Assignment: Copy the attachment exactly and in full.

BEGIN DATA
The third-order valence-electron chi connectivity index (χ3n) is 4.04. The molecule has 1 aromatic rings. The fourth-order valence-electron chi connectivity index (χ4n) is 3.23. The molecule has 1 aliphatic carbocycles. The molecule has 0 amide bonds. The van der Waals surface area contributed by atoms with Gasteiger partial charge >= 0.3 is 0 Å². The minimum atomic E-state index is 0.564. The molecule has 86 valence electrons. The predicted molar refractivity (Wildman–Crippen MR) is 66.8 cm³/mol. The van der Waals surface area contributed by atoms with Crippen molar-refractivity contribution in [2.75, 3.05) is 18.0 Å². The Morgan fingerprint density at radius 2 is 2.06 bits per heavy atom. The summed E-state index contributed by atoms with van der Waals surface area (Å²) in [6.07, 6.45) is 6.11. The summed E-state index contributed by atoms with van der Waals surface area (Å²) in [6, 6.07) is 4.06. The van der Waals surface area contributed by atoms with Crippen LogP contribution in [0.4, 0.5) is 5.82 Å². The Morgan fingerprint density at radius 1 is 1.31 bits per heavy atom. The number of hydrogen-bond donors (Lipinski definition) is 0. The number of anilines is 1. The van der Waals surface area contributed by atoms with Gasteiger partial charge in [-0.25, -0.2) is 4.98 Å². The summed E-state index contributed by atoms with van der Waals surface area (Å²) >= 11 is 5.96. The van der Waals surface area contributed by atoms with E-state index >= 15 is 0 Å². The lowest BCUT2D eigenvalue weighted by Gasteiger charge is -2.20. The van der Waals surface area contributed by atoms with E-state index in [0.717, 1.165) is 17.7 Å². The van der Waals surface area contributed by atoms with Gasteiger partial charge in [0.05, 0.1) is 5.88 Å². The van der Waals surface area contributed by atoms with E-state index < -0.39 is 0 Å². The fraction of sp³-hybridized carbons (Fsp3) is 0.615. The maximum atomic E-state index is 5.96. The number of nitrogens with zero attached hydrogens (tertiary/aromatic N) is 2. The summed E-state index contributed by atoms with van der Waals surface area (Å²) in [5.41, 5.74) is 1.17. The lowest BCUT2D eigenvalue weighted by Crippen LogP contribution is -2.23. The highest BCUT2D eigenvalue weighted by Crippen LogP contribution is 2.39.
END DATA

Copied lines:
The third-order valence-electron chi connectivity index (χ3n) is 4.04. The molecule has 1 aromatic rings. The fourth-order valence-electron chi connectivity index (χ4n) is 3.23. The molecule has 1 aliphatic carbocycles. The molecule has 0 amide bonds. The van der Waals surface area contributed by atoms with Gasteiger partial charge >= 0.3 is 0 Å². The minimum atomic E-state index is 0.564. The molecule has 86 valence electrons. The predicted molar refractivity (Wildman–Crippen MR) is 66.8 cm³/mol. The van der Waals surface area contributed by atoms with Crippen molar-refractivity contribution in [2.75, 3.05) is 18.0 Å². The Morgan fingerprint density at radius 2 is 2.06 bits per heavy atom. The summed E-state index contributed by atoms with van der Waals surface area (Å²) in [6.07, 6.45) is 6.11. The summed E-state index contributed by atoms with van der Waals surface area (Å²) in [6, 6.07) is 4.06. The van der Waals surface area contributed by atoms with Crippen LogP contribution in [0.4, 0.5) is 5.82 Å². The Morgan fingerprint density at radius 1 is 1.31 bits per heavy atom. The number of hydrogen-bond donors (Lipinski definition) is 0. The number of anilines is 1. The van der Waals surface area contributed by atoms with Gasteiger partial charge in [-0.25, -0.2) is 4.98 Å². The summed E-state index contributed by atoms with van der Waals surface area (Å²) >= 11 is 5.96. The van der Waals surface area contributed by atoms with E-state index >= 15 is 0 Å². The lowest BCUT2D eigenvalue weighted by Gasteiger charge is -2.20. The van der Waals surface area contributed by atoms with E-state index in [0.717, 1.165) is 17.7 Å². The van der Waals surface area contributed by atoms with Gasteiger partial charge in [0.05, 0.1) is 5.88 Å². The van der Waals surface area contributed by atoms with E-state index < -0.39 is 0 Å². The fraction of sp³-hybridized carbons (Fsp3) is 0.615. The maximum atomic E-state index is 5.96. The number of nitrogens with zero attached hydrogens (tertiary/aromatic N) is 2. The summed E-state index contributed by atoms with van der Waals surface area (Å²) in [5.41, 5.74) is 1.17. The lowest BCUT2D eigenvalue weighted by Crippen LogP contribution is -2.23. The highest BCUT2D eigenvalue weighted by Crippen LogP contribution is 2.39.